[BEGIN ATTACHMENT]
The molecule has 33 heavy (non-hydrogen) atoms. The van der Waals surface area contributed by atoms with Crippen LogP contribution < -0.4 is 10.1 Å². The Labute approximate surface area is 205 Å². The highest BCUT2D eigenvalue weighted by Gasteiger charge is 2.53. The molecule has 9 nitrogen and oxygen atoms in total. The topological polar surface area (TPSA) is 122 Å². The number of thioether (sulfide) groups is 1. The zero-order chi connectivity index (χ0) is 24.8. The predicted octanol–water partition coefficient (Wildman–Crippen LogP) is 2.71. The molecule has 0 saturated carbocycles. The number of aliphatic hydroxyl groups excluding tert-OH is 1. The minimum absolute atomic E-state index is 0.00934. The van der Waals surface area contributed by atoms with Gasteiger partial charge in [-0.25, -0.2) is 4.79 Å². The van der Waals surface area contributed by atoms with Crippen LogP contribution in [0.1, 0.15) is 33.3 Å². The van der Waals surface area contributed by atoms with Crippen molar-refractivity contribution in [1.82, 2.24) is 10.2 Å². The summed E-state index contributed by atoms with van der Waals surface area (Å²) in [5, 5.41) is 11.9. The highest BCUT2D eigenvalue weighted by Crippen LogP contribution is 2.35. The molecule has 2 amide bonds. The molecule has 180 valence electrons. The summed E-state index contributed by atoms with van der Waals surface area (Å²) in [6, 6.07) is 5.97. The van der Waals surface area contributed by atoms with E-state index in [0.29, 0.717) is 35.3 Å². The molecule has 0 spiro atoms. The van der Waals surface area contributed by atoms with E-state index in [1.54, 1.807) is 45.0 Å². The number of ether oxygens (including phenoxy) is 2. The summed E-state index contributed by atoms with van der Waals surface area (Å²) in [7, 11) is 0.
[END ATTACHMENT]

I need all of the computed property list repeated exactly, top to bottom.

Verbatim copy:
The molecule has 33 heavy (non-hydrogen) atoms. The van der Waals surface area contributed by atoms with Crippen LogP contribution < -0.4 is 10.1 Å². The Labute approximate surface area is 205 Å². The highest BCUT2D eigenvalue weighted by Gasteiger charge is 2.53. The molecule has 9 nitrogen and oxygen atoms in total. The topological polar surface area (TPSA) is 122 Å². The number of thioether (sulfide) groups is 1. The zero-order chi connectivity index (χ0) is 24.8. The predicted octanol–water partition coefficient (Wildman–Crippen LogP) is 2.71. The molecule has 0 saturated carbocycles. The number of aliphatic hydroxyl groups excluding tert-OH is 1. The minimum absolute atomic E-state index is 0.00934. The van der Waals surface area contributed by atoms with Gasteiger partial charge in [-0.25, -0.2) is 4.79 Å². The van der Waals surface area contributed by atoms with Crippen LogP contribution in [0.1, 0.15) is 33.3 Å². The van der Waals surface area contributed by atoms with Crippen molar-refractivity contribution in [1.82, 2.24) is 10.2 Å². The summed E-state index contributed by atoms with van der Waals surface area (Å²) in [5, 5.41) is 11.9. The highest BCUT2D eigenvalue weighted by Crippen LogP contribution is 2.35. The molecule has 2 amide bonds. The molecule has 180 valence electrons. The summed E-state index contributed by atoms with van der Waals surface area (Å²) in [6, 6.07) is 5.97. The van der Waals surface area contributed by atoms with E-state index in [0.29, 0.717) is 35.3 Å². The molecule has 0 spiro atoms. The van der Waals surface area contributed by atoms with E-state index in [1.54, 1.807) is 45.0 Å². The number of ether oxygens (including phenoxy) is 2. The summed E-state index contributed by atoms with van der Waals surface area (Å²) in [7, 11) is 0.